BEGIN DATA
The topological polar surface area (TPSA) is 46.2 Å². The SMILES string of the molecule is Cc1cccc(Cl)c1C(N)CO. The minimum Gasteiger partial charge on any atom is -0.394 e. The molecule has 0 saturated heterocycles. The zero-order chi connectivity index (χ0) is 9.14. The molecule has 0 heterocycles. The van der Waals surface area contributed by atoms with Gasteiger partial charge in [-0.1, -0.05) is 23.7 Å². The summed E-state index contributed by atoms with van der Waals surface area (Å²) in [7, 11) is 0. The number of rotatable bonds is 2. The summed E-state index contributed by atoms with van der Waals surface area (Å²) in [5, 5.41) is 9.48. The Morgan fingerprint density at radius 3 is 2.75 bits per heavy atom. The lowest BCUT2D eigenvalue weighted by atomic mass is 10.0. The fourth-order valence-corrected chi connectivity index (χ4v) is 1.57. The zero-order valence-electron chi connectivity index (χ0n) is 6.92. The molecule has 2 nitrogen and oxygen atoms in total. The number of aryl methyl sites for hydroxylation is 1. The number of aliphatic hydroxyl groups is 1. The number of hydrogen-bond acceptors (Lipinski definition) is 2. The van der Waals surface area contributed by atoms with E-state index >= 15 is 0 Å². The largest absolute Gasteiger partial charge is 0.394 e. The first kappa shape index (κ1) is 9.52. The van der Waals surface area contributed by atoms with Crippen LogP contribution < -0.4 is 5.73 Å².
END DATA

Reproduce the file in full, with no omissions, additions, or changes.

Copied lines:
The topological polar surface area (TPSA) is 46.2 Å². The SMILES string of the molecule is Cc1cccc(Cl)c1C(N)CO. The minimum Gasteiger partial charge on any atom is -0.394 e. The molecule has 0 saturated heterocycles. The zero-order chi connectivity index (χ0) is 9.14. The molecule has 0 heterocycles. The van der Waals surface area contributed by atoms with Gasteiger partial charge in [-0.1, -0.05) is 23.7 Å². The summed E-state index contributed by atoms with van der Waals surface area (Å²) in [7, 11) is 0. The number of rotatable bonds is 2. The summed E-state index contributed by atoms with van der Waals surface area (Å²) in [5, 5.41) is 9.48. The Morgan fingerprint density at radius 3 is 2.75 bits per heavy atom. The lowest BCUT2D eigenvalue weighted by atomic mass is 10.0. The fourth-order valence-corrected chi connectivity index (χ4v) is 1.57. The zero-order valence-electron chi connectivity index (χ0n) is 6.92. The molecule has 2 nitrogen and oxygen atoms in total. The number of aryl methyl sites for hydroxylation is 1. The number of aliphatic hydroxyl groups is 1. The number of hydrogen-bond acceptors (Lipinski definition) is 2. The van der Waals surface area contributed by atoms with E-state index >= 15 is 0 Å². The largest absolute Gasteiger partial charge is 0.394 e. The first kappa shape index (κ1) is 9.52. The van der Waals surface area contributed by atoms with Crippen LogP contribution < -0.4 is 5.73 Å².